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A. The Positive Degree mentioneth the Thing absolutely H without any Increase, or Diminution ; as, long, short, wife

Q. What is the Comparative Degree?

A. The Comparative fomewhat increaseth or diminisheth its Positive in Signification ; as, longer, or more long ; fporter, or more short ; wifer, or more wife.

Q. Wbat is the Superlative Degree ?

A. The Superlative increaseth or diminisheth the Signification of its Positive to the utmost Degree; as, longef, or most long ; shortest, or most short; wifeft, or most wise.

Q. Are all Adjectives, that admit of any Comparison, compared thus ?

A. No: Some Adjetives are irregular ; as, good, better, beft; bad, worse, worf'; much, more, moft ; linle, lefs, leaft.

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CH A P. IV.

Of PRONOUN S.
HAT is a Pronoun:

A. A Pronoun is a part of Speech, that fupplieth the Place of a Noun.

Q. How many Things belong to a Pronoun:

A. There belong to a Pronoun, Number, Cafe, Gender, Person and Declension.

Q. How many kinds of Pronouns are there?
A. Two: Substantives and Adjellives.
Q. Which are the Pronouns Substantive?

À. These ; 1, thou or you ; He, She, It; and their Plurals, we; ye or you ; they.

Q. Which are the Pronouns Adjective ?

À. My, mine, thy, thine, our, ours, your, yours, who, awhich, what, this, that, jame, his-self, her-felf, it-self, &c.

Q. What is the Uje of these Pronouns Adjective? A. By some a Question is ask'd'; 'as, Who teacheth me? What new. Meihod is this? By others we learn the true Polelor of a Thing; as, This is my Book. By fome we call to mind something that is pasi; as, This is ihe Book which [Book] I lent you. By others we demonstrate our Meaning; as, What I said to John, the fame I say to you ; Live well. Note, Pronouns have no Articles before the 12,. except for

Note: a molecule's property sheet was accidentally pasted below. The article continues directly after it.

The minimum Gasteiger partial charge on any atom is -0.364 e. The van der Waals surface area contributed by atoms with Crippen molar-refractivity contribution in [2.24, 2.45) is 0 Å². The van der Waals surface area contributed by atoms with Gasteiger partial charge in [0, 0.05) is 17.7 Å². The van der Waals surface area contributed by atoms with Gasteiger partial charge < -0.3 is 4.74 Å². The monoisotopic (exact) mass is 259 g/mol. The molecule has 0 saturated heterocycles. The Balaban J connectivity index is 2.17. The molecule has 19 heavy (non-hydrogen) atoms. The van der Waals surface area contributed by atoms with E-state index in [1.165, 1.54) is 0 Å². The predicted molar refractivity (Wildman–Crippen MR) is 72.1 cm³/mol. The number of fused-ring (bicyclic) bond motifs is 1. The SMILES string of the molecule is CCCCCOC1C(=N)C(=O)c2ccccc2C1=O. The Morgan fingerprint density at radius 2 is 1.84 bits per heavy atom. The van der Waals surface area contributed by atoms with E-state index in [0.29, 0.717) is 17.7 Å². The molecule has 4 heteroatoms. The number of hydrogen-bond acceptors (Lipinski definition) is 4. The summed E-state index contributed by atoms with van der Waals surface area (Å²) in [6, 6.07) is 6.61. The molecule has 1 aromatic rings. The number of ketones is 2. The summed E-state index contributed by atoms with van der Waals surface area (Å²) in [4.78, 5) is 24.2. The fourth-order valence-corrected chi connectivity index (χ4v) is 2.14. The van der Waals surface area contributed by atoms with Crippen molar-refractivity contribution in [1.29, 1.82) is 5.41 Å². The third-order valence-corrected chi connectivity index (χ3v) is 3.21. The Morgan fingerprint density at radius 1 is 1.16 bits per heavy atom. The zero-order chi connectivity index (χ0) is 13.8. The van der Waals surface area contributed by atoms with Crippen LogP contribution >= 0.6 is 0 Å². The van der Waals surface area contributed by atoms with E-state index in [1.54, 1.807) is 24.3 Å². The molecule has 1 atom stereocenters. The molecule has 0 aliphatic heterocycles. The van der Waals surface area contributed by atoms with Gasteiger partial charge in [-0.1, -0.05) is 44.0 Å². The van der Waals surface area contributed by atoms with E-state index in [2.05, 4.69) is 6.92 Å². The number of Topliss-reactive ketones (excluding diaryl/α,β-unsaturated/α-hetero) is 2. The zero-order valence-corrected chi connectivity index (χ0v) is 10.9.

Diffinĉzion, or by way of Eminence; as, God is the same,

Yesterday, 10 Day, and for ever.
Q. What Pronouns are of the firft Person's
A. I and We.
Q. What Pronouns are of the second Person i A. Thou

A. Thou or you, and ye or you. The rest are of the I bird.
Q. How is the Pronoún I declined ?
A. Thus;
Singular.

Plural
Nom. I.

Nom. We.
Gen. Of me. Gen. Of us
Dat. To me.

Dat. To us.
Acc. Me.

Acc. Us.
Voc. Is wanting

Voc. Is wanting.
Abl. From me. Abl. From us.
Q. How is the Pronoun Thou or You declined ?
A. Thus ;
Singular.

Plural.
Nom. Thou or you.

Nom. Ye or you.
Gen. Of thee or of you,

Gen. Of you.
Dat. To thee or to you.

Dat. To you.
Acc. Thee or you.

Acc. Ye or you.
Voc. O thou or you.

Voc. O ye or you.
Abl. From thee or from you. Abl. From you.
Q. How are the Pronouns he, she, it, declined?
4. Thus;

Singular.
Nom. He.
Gen. Of him.
Dat. To him.
Acc. Him.
Voc. Is wanting
Abl. From him.

Plural.
Nom. She.

Nom. They.
Gen. Of her. Gen. Of them.'
Dat. To her. Dat. To them.
Acc. Her.

Acc. Them.
Voc. Is wanting

Voc. Is wanting
Abt. From her. Abl. From them.
Nom. It.
Gen. Of it.
Dat. To it.
Acc. It.
Voc. Is wanting.

Abl. From it,
Note, His, Hers, Its, and Theirs, being Pronouns Poffeffives,

are frequently ufed for the Genitive Cafes of He, Se, It and They.

CH A P.

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CHA P. V.

of a V E R B. HAT is a Verb?

A. A Verb is a Part of Speech that betokeneth Being; as, I live : Doing; as, I love : Or suffering ; as, I

Q. How many kinds of Verbs are there ??
A. Three : Active, Paljive, and Neuter.
Q. What is a Verb Active ?

A. A Verb Active, is a Verb' that denoteth Attion; but in such a manner as to admit afterit the Accusative Case of the Thing it acts upon ; as, I love him.

Q. What is a Verb Passive ? .
A. A Verb Pasive betokeneth Suffering; as, I am loved.
Q. What is a Verb Neuter?

A. A Verb Neuter fignifies the State or Being, and sometimes the Aation of a Pe:Ion or Thing, but has no Noun after it to denote the subject of Action.

How many different Ways is a Verb Neuter express'd? A. Two Ways : sometimes actively; as, I fight ; and fometimes paffively; as, I am fick.

Q. How many Things belong to a Verb?
A. Four : Mood, Tense, Number and Perfon.

Of the MOOD s.
Q. What is a Mood ?
Ā. 'Tis the Manner by which a Verb shews its Signification.
Q. How many Moods are there?